The Chinese manufacturing PMI was also weaker at 49.2 after 49.4, and thus remained at contraction levels (below 50). It is expected that the Chinese authorities will apply further fiscal and monetary expansion measures.

As far as inflation is concerned, US inflation trended upwards in recent months, certainly due in part to rising wage costs. On the one hand this reduces deflation fears, but on the other it may make the Fed more concerned about inflation risks, despite mixed growth indicators. Meanwhile inflation trended lower and into negative territory in the Eurozone as well as in Japan. Swiss consumer prices clearly fell less than in previous months. The consumer price index fell by 0.4% YoY in May, while it had fallen by 1.3% in January. This may reflect the weakening of the currency and rising energy prices.


As growth remains subdued, growth indicators are close to stagnation, and at times they can fall into negative territory due to normal fluctuations. While markets may react negatively to such events, it is important to keep an eye on the underlying trends. It is also worth noting that when the US economy approaches full employment, it is very normal for job growth to decline. It will be important to keep an eye on upcoming US hiring intentions for small businesses and the US manpower reports. If those reports should confirm weak US labor-market conditions, we would not exclude more pronounced market reactions.

As discussed previously, anemic growth coupled with high valuations does not bode well for large equity-market returns. On the other hand, positive growth and negative bond yields will continue to pressure investors into equity and riskier credit markets. We continue to be positioned for that. We are neutral in our equity market position and slightly overweight in high-yield bonds.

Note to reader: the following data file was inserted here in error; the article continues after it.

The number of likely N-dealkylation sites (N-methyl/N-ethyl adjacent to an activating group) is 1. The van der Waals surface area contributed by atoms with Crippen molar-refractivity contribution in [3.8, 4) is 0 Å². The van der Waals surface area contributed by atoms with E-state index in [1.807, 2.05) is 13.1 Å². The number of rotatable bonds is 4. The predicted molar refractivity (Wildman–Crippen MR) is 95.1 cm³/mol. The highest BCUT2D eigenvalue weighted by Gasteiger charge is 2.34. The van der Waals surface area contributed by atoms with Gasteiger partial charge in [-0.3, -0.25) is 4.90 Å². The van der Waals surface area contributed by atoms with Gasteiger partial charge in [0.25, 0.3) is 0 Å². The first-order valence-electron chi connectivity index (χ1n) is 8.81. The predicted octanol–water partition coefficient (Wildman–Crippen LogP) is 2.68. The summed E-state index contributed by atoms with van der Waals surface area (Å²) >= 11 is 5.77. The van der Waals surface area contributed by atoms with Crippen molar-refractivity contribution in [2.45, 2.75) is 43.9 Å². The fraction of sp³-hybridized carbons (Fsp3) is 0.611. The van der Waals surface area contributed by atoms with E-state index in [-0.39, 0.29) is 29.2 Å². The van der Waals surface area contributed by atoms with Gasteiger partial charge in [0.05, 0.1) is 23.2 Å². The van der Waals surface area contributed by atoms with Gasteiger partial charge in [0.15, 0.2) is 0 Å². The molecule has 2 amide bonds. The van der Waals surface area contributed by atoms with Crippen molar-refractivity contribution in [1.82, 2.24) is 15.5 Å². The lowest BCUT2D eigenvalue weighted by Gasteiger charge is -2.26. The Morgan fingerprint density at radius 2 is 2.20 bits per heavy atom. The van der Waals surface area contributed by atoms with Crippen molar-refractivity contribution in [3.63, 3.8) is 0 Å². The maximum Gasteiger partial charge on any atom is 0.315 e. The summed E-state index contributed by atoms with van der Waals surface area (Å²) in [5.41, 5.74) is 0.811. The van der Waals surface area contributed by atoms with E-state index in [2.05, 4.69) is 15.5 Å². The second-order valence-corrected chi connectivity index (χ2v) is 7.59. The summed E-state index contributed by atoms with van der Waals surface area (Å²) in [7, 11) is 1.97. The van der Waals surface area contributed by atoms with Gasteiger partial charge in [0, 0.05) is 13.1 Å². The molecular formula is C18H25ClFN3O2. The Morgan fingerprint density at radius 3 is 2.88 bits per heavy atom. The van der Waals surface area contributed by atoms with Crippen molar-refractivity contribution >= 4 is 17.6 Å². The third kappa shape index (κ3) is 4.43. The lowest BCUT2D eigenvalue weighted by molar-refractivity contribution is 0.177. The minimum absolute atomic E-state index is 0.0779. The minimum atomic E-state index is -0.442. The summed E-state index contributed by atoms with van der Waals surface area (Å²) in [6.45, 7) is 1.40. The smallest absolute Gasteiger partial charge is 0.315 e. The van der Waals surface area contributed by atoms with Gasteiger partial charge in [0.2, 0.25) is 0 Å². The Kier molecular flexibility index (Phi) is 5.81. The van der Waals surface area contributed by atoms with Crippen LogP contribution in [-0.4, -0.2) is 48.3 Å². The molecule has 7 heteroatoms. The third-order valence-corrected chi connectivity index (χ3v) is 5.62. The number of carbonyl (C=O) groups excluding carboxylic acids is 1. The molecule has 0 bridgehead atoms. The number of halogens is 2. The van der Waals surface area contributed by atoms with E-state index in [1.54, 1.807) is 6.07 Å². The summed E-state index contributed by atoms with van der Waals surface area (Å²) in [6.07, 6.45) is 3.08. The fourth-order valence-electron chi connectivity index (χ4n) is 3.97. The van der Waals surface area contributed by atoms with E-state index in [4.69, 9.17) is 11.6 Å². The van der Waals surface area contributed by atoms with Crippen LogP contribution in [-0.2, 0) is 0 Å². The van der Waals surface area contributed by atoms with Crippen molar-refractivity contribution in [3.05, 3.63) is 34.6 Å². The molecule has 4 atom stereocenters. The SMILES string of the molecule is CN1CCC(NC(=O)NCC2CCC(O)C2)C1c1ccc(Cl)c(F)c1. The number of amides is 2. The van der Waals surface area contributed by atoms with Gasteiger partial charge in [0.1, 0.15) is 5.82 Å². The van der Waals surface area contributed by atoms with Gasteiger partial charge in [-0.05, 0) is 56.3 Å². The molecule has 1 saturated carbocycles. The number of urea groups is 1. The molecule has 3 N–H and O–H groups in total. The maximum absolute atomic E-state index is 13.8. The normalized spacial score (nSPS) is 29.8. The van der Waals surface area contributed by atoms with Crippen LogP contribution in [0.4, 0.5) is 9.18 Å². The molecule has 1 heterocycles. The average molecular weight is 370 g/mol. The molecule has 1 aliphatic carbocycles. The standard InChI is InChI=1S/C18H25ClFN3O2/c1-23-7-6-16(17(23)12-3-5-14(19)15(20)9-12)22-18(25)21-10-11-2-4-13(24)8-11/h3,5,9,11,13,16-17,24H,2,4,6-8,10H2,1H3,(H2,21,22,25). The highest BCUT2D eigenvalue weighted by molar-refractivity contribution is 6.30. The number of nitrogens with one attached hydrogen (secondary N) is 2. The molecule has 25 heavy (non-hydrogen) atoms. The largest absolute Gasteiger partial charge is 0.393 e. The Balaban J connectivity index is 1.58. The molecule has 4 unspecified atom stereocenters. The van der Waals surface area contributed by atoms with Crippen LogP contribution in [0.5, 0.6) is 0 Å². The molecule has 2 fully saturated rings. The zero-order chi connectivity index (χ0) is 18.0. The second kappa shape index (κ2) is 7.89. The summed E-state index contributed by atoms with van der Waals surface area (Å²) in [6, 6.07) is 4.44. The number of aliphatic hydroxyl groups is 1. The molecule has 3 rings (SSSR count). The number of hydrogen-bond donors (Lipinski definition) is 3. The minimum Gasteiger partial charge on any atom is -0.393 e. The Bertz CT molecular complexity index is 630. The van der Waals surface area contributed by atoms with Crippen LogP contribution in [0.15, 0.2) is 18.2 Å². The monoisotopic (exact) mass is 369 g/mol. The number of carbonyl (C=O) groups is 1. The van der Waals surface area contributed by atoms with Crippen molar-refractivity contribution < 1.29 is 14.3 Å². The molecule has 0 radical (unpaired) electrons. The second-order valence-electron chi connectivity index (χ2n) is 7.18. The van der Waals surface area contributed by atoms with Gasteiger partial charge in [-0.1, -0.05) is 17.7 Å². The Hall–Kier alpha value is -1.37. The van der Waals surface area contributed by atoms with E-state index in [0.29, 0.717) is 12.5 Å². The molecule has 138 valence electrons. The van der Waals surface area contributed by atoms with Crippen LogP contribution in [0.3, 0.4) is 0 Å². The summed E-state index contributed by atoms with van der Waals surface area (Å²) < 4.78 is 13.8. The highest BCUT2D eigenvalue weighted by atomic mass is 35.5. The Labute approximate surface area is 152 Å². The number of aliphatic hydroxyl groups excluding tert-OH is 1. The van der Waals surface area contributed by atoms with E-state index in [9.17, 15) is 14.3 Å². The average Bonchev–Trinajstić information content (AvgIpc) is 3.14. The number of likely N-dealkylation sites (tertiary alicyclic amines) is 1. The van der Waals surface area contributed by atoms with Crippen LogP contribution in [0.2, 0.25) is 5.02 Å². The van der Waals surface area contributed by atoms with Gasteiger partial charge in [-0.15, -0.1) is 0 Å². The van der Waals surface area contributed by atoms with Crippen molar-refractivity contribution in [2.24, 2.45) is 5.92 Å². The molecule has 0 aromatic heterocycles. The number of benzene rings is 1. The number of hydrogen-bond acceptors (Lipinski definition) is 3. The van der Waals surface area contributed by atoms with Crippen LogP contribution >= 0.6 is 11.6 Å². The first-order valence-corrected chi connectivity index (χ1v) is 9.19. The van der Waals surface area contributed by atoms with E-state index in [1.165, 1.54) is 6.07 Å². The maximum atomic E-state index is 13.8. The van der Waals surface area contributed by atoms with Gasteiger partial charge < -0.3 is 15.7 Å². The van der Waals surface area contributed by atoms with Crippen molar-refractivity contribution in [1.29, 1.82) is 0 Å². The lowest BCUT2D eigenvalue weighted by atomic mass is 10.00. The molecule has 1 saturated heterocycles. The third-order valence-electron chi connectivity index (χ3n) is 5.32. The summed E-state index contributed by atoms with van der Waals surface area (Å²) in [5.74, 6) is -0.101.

In our base case, British voters will vote against the Brexit. In that case, we expect the GBP to recover and European equity markets to make up for their significant underperformance in 2016. We therefore remain overweight on European equities.

When it comes to commodities we do not see much upside for oil prices above 50 USD/bl. In recent weeks we have observed some supply disruptions and easing inventory figures. Oil prices above 50 will, however, lead to the buildup of additional supply, most notably in the US but also in Saudi Arabia, and push oil prices lower again.

Big uncertainties are keeping up the demand for safe-haven or portfolio insurance assets, like high-quality government bonds and gold, while the pricing for such assets has become punitively high in our view. Therefore, and since we still believe in a non-catastrophic outcome, we are staying away from the mentioned assets and would rather recommend selling gold and government bonds into strength.